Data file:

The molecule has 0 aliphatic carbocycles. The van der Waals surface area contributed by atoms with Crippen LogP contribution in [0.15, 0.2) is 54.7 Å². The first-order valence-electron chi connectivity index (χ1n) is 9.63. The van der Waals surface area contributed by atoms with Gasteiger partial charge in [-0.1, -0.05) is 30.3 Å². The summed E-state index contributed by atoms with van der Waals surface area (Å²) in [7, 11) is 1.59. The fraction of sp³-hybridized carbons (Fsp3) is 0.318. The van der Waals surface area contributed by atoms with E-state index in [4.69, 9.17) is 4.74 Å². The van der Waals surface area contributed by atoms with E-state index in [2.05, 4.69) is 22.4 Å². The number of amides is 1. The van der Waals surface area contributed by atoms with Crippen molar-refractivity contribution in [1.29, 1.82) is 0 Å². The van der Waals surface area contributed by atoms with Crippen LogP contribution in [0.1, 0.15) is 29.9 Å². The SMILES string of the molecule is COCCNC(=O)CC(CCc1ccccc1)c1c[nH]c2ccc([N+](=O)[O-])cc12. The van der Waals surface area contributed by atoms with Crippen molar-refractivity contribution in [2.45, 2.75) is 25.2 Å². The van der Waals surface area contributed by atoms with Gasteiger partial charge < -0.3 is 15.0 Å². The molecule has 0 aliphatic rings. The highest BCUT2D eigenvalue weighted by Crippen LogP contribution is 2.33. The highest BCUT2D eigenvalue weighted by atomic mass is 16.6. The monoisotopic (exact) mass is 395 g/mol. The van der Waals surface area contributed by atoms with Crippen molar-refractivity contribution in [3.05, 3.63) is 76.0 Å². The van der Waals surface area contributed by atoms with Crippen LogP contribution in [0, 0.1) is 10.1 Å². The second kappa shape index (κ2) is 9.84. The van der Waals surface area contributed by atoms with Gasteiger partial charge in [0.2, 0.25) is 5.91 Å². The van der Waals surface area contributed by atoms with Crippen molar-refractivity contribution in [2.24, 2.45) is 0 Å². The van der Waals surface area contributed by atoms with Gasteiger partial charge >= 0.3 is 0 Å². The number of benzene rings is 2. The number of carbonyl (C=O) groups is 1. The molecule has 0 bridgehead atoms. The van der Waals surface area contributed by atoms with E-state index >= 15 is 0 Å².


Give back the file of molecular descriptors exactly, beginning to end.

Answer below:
The molecule has 0 aliphatic carbocycles. The van der Waals surface area contributed by atoms with Crippen LogP contribution in [0.15, 0.2) is 54.7 Å². The first-order valence-electron chi connectivity index (χ1n) is 9.63. The van der Waals surface area contributed by atoms with Gasteiger partial charge in [-0.1, -0.05) is 30.3 Å². The summed E-state index contributed by atoms with van der Waals surface area (Å²) in [7, 11) is 1.59. The fraction of sp³-hybridized carbons (Fsp3) is 0.318. The van der Waals surface area contributed by atoms with E-state index in [4.69, 9.17) is 4.74 Å². The van der Waals surface area contributed by atoms with E-state index in [2.05, 4.69) is 22.4 Å². The number of amides is 1. The van der Waals surface area contributed by atoms with Crippen molar-refractivity contribution in [1.29, 1.82) is 0 Å². The van der Waals surface area contributed by atoms with Crippen LogP contribution in [0.1, 0.15) is 29.9 Å². The SMILES string of the molecule is COCCNC(=O)CC(CCc1ccccc1)c1c[nH]c2ccc([N+](=O)[O-])cc12. The van der Waals surface area contributed by atoms with Crippen molar-refractivity contribution in [2.45, 2.75) is 25.2 Å². The van der Waals surface area contributed by atoms with Gasteiger partial charge < -0.3 is 15.0 Å². The molecule has 0 aliphatic rings. The highest BCUT2D eigenvalue weighted by Crippen LogP contribution is 2.33. The highest BCUT2D eigenvalue weighted by atomic mass is 16.6. The monoisotopic (exact) mass is 395 g/mol. The van der Waals surface area contributed by atoms with Crippen molar-refractivity contribution in [3.05, 3.63) is 76.0 Å². The van der Waals surface area contributed by atoms with Crippen LogP contribution in [0, 0.1) is 10.1 Å². The second kappa shape index (κ2) is 9.84. The van der Waals surface area contributed by atoms with Gasteiger partial charge in [0.2, 0.25) is 5.91 Å². The van der Waals surface area contributed by atoms with Crippen molar-refractivity contribution in [2.24, 2.45) is 0 Å². The van der Waals surface area contributed by atoms with Gasteiger partial charge >= 0.3 is 0 Å². The number of benzene rings is 2. The number of carbonyl (C=O) groups is 1. The molecule has 0 bridgehead atoms. The van der Waals surface area contributed by atoms with E-state index >= 15 is 0 Å².